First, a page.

What:Shares of Stratasys dropped more than 30% early Tuesday after the 3D printing specialist announced preliminary 2014 results and 2015 guidance.
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So what:Stratasys now expects fiscal-year 2014 revenue in the range of $748 million-$750 million, representing total year-over-year growth of 54%, including organic growth of 31%. That should translate to adjusted net income of $102 million-$105 million, or $1.97-$2.03 per diluted share.
For reference, when Stratasys reported third-quarter results in November, it told investors to expect 2014 revenue of $750 million-$770 million, and adjusted per-share earnings of $2.21-$2.31. Analysts, on average, were modeling earnings of $2.25 per share on sales of $763.6 million.
To explain the shortfall, Stratasys said its fourth quarter was hurt by slower growth from its MakerBot unit, sales from which increased 7% year over year and represented roughly 12% of the company's preliminary total Q4 revenue. Stratasys also updated its goodwill impairment analysis of MakerBot, and consequently expects to recognize a non-cash charge of approximately $100 million-$110 million in the quarter. Even so, keeping in mind Stratasys is currently developing a multi-tier distribution strategy for MakerBot aimed at enabling broader distribution, it insists the problem wasn't with demand for MakerBot products. Rather, the blame lies with "challenges associated with the introduction and scaling of its new product platform and the Company's rapidly evolving distribution model."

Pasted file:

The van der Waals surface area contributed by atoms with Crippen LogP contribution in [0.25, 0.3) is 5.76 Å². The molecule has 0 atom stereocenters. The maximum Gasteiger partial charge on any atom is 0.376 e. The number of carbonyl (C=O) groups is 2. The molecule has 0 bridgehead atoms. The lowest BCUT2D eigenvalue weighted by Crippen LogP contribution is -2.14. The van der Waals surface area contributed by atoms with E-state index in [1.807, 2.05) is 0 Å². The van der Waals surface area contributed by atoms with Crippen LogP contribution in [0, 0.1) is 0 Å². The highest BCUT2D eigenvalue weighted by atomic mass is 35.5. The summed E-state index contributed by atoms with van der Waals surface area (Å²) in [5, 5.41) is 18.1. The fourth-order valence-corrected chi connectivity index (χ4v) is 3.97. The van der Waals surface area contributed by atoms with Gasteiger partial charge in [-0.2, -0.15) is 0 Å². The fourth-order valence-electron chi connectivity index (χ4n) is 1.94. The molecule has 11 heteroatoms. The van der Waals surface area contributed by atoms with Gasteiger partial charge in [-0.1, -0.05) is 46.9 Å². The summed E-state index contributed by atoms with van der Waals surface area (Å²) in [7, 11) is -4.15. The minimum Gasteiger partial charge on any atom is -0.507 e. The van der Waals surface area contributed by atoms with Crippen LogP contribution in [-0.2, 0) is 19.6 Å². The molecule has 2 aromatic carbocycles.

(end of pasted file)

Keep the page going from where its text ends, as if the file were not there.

Now what: Finally, Stratasys provided 2015 guidance for revenue of $940 million-$960 million, with adjusted net income of $109 million-$118 million, or $2.07-$2.24 per diluted share. The midpoint of both ranges falls short of Wall Street's expectations for 2015 sales of $1.01 billion, and adjusted earnings of $2.89 per share. Again, however, that includes a ramp-up in investments to enable Stratasys' sustained growth, which is why the company reiterated long-term goals for its operating model of annual organic revenue growth of at least 25%, and adjusted net income as a percentage of sales of 16%-21%.
All things considered, while today's drop certainly isn't ideal, it appears Stratsys' long-term story remains firmly intact.
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The article Why Stratasys Stock Plummeted Today originally appeared on Fool.com.
Steve Symington has no position in any stocks mentioned. The Motley Fool recommends and owns shares of Stratasys. Try any of our Foolish newsletter services free for 30 days. We Fools may not all hold the same opinions, but we all believe that considering a diverse range of insights makes us better investors. The Motley Fool has a disclosure policy.
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